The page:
Sound/s/Lab was the cumbersome name given to a project that was going to focus on an electronic sound, using various live synths, plug-ins, and DAW based synths. Many of the tracks featured guitar and bass too, it seemed like a good idea but, many North Americans who had the imagination of a tree stump called it retro, and after 3 albums, it was no more.
After getting hold of a Roland Gaia Synth, and later a Korg Vocoder, and influenced by New Order, the third album by Editors, Handsome Furs, and many others, the debut album, Empirical State, was recorded, mixed, and mastered in Calgary, and released May 31st 2011.
It’s not easy getting reviewed, but here is some feedback for Empirical State: “he has strung together eleven great tracks, throbbing with well crafted melodies, moody and reflective”, “His lyrics are smart, thoughtful and passionate that delve below the surface into heartfelt realities” – Beat Route Magazine, “impressive” – Exclaim Magazine, “a very British sounding pop/electronic album”, ”everything has a sort of atmospheric tinge to it” – Music Emissions Editorial review. “You can hear his English influence in the music, Bowie influence for sure” – CJLY 93.5FM BC. It also made the end of year polls in Beat Route magazine, named by the editor in his local albums of 2011.
The album picked up airplay at college radio around Canada, making the top ten on several campuses. Below is an interview with Beat Route
Video for the first single You Are Electric
Work on the next album began in 2012, with a focus on a tighter production. Fugitive Colours was released almost 2 years to the day after the debut album on May 28th 2013, far more ambitious in scope, it garnered heavy support from RevivalSynth.net, clocking up hundreds of plays.
Music Emissions compared it favourably to Eno era Bowie and said of it “this is an album Hot Chip or Cut Copy would give their eye teeth to release”, CKUA described it as “colourful and cinematic.” The album garnered across Canada airplay, including CBC Radio 3, the single All Alone ended up in the Top 30 songs of the year on The Johnny Normal Radio Show, and the song A drop in the ocean was favourited and made track of the month on RevivalSynth.net.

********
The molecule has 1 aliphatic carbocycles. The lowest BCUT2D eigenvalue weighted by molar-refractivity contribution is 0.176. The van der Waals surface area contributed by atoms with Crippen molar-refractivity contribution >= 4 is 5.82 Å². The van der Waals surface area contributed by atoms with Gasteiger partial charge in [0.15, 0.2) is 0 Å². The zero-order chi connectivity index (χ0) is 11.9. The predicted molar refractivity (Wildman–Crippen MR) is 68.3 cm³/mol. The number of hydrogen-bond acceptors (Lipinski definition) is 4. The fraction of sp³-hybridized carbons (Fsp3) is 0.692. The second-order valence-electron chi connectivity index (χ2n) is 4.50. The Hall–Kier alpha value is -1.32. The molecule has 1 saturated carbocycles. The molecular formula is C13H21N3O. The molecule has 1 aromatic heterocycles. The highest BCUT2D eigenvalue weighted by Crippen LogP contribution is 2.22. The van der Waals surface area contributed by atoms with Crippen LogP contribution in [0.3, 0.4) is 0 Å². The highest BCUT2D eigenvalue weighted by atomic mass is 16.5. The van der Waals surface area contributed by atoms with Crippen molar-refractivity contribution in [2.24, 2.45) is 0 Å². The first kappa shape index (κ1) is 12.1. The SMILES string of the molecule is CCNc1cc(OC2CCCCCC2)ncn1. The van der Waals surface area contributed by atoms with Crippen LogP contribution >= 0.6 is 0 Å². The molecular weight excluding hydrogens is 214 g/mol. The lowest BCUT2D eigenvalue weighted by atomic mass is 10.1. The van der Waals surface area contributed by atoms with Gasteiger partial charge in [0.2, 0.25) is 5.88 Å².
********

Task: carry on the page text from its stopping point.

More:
The Low-Fi Hotel Demos E.P
Whilst holed up in the Matrix Hotel in Edmonton, Alberta, in the midst of Winter (-30) in December 2014, with a laptop, a mini acoustic guitar, and a few hours of profound boredom overnight, about 7 songs got recorded, 4 of which were released as a free download, title track This City garnered a featured track honour at Revivalsynth.net. This would be the last enjoyable record made by Sound/s/lab.
The Difficult Third Album
A long drawn out writing and recording process made album three have a messy gestation period, one that in hindsight perhaps, should have led to a more stringent quality control. Released on September 22nd 2015, The Future of Extinctions suffered from a lack of focus and would become the final album by Sound/S/lab
The first full song to be previewed was Everything Under the Sun, uploaded on August 24th to Soundcloud. Another track Always Stepping into the Fray was released September 4th and became the featured track on the much loved website Revival-Synth.com The track Everything Under the Sun got the first airplay when it was featured on The Johnny Normal Show on Radio Warwickshire in the UK on September 9th, Music Emissions said of the album “the band creates atmospheric music with these instruments and vocal styling” and “The lyrics are interesting with excellent variety in subject matter and lots of room for interpretation” and “The techno beats and electronic sound of Sound/S/Lab remind us of the technologically driven age we inhabit, the vocals are a throwback to Bowie” and “All in all, a tailored and well constructed album.” Music Street Journal said “It’s energized and rather catchy.”, “a lot of energy and some poignant lyrics”, “There is some real charm and magic on hand here.”
In truth, there was a fair amount of negative reactions to the album too, a reaction that McCarthy could not only agree with but eventually contributed to the project coming to an end. “I’m very proud of Empirical State, I’m immensely proud of Fugitive Colours, I feel that I achieved everything I wanted to achieve with this project on that album, there are some great songs on there, Airstrip One, Glass Knives, All Alone, A Drop in the Ocean, Satellites, I’m very proud of that piece of work. The third album, in retrospect was a mistake, I should have taken another year and weeded out the things that just did not work, but you learn from your mistakes.”
A final release, on Bandcamp only, was the free downloadable “best of” album entitled Recycle. This put and end to this project. A failed experiment, but one worth trying.